We write the first application for Samsung Smart Watch and OS Tizen

  • Tutorial
Hi Habr! In a recent publication, the first impressions of the Samsung Galaxy Watch smart watches running Tizen OS were described . The next step was interesting to find out how to develop your own applications for this system, both on the emulator and on real watches.

The process as a whole turned out to be simple (especially when you program more than one year), even though it has its own subtleties. Who is interested in the continuation, the details under the cut.

Caution traffic, many screenshots.

Step 1. Install IDE and components

The first step is simple and obvious. Go to the Samsung website and download Tizen Studio , choose the version depending on the operating system. At the time of publication, the current version is 2.5, and we will use it.

After installation, the Package Manager is launched, with which you need to install the required packages for development. We choose 3.0 Wearable .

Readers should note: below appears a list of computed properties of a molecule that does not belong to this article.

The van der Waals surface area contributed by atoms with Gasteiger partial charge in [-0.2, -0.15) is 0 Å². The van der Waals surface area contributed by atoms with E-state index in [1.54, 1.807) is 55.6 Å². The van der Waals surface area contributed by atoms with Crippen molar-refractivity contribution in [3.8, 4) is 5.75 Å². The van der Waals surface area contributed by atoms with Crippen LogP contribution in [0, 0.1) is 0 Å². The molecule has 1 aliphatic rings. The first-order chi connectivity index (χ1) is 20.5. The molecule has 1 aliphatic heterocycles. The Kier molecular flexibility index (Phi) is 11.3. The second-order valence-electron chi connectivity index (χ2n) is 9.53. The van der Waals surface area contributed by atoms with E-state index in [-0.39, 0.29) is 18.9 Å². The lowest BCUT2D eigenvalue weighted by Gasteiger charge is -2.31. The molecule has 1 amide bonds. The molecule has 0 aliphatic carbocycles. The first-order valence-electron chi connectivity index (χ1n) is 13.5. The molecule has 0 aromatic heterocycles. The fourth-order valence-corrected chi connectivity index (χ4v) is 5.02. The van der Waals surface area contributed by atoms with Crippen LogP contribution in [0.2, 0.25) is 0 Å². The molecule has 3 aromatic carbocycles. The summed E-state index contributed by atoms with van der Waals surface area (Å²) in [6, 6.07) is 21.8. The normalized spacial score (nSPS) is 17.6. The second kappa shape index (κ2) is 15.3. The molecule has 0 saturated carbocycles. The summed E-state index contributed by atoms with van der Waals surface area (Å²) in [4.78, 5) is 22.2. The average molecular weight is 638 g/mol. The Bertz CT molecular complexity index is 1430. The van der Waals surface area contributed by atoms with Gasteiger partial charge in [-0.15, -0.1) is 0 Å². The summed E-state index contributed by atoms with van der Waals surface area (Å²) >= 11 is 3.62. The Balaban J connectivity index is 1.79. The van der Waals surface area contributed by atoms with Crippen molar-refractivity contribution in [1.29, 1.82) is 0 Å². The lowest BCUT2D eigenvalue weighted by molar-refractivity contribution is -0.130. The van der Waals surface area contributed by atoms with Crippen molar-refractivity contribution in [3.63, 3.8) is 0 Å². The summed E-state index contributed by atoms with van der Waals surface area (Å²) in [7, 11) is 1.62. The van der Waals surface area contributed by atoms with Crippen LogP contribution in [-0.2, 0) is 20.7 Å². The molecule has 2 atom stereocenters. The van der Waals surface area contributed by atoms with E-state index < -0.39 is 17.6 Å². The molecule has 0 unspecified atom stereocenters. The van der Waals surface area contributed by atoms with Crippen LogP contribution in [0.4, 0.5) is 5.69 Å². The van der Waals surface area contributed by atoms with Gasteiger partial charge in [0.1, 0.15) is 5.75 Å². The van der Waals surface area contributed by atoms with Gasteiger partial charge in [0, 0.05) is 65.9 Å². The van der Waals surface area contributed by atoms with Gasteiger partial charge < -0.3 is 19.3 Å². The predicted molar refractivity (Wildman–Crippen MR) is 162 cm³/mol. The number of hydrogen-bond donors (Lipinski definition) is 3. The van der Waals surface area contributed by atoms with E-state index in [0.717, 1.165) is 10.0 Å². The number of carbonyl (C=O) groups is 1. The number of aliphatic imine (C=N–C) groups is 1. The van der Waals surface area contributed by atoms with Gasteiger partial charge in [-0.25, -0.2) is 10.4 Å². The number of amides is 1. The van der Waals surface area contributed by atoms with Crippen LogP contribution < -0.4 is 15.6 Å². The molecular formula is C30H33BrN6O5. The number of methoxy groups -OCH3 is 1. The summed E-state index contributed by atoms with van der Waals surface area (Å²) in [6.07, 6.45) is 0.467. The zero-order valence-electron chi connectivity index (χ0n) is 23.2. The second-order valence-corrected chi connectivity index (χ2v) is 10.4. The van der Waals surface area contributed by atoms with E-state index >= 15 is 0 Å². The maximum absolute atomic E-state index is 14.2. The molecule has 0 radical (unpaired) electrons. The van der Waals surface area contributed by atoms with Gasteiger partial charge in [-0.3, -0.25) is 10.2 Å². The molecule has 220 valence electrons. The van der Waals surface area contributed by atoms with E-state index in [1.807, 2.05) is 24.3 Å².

As can be seen from the screenshot, version 4.0 is available only in the form of a Preview, but we will not use the new features anyway, so 3.0 will be enough. In addition, you need to go to the Extention SDK section, and select Samsung Certificate Extention there. This is important because Without certificate management, it will not be possible to download the application to the clock. By default, this component is not selected, and it took at least half an hour to figure out why an incorrect certificate error is issued.

Step 2. Creating a project

We have already installed an IDE and almost become real mobile programmers. Now we can create a new project. Launch Tizen Studio and select File -> New Tizen Project . A window appears where you can select a Template (template of a new project) or Samples (predefined examples). We select Template, and in the window of the required platform we select Wearable 3.0.

The next item offers to choose what to write on - native or web application, C ++ or HTML5.

Of course, only hardcore, choose C ++. The next step is to select the type of application, which is quite a lot. Choose Basic UI .